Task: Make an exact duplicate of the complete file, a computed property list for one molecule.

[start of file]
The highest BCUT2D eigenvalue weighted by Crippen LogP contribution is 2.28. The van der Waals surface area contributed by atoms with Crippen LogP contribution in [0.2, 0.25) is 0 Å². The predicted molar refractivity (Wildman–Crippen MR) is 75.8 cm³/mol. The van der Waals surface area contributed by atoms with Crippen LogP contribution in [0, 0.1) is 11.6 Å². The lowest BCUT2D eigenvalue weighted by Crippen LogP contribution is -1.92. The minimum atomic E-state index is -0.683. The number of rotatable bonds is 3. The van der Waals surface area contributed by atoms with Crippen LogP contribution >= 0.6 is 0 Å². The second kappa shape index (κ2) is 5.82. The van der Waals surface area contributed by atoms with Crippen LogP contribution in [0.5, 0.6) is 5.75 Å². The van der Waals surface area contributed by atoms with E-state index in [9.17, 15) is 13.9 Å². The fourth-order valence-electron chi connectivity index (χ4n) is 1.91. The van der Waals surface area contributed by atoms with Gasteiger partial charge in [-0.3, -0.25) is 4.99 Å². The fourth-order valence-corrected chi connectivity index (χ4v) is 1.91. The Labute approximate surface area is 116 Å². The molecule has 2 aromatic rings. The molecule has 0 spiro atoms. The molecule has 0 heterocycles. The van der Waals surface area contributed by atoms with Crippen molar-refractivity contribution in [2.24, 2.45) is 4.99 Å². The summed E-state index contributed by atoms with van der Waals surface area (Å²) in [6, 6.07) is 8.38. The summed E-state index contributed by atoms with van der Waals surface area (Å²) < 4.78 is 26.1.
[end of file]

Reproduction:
The highest BCUT2D eigenvalue weighted by Crippen LogP contribution is 2.28. The van der Waals surface area contributed by atoms with Crippen LogP contribution in [0.2, 0.25) is 0 Å². The predicted molar refractivity (Wildman–Crippen MR) is 75.8 cm³/mol. The van der Waals surface area contributed by atoms with Crippen LogP contribution in [0, 0.1) is 11.6 Å². The lowest BCUT2D eigenvalue weighted by Crippen LogP contribution is -1.92. The minimum atomic E-state index is -0.683. The number of rotatable bonds is 3. The van der Waals surface area contributed by atoms with Crippen LogP contribution >= 0.6 is 0 Å². The second kappa shape index (κ2) is 5.82. The van der Waals surface area contributed by atoms with Crippen LogP contribution in [0.5, 0.6) is 5.75 Å². The van der Waals surface area contributed by atoms with E-state index in [9.17, 15) is 13.9 Å². The fourth-order valence-electron chi connectivity index (χ4n) is 1.91. The van der Waals surface area contributed by atoms with Gasteiger partial charge in [-0.3, -0.25) is 4.99 Å². The fourth-order valence-corrected chi connectivity index (χ4v) is 1.91. The Labute approximate surface area is 116 Å². The molecule has 2 aromatic rings. The molecule has 0 spiro atoms. The molecule has 0 heterocycles. The van der Waals surface area contributed by atoms with Crippen molar-refractivity contribution in [2.24, 2.45) is 4.99 Å². The summed E-state index contributed by atoms with van der Waals surface area (Å²) in [6, 6.07) is 8.38. The summed E-state index contributed by atoms with van der Waals surface area (Å²) < 4.78 is 26.1.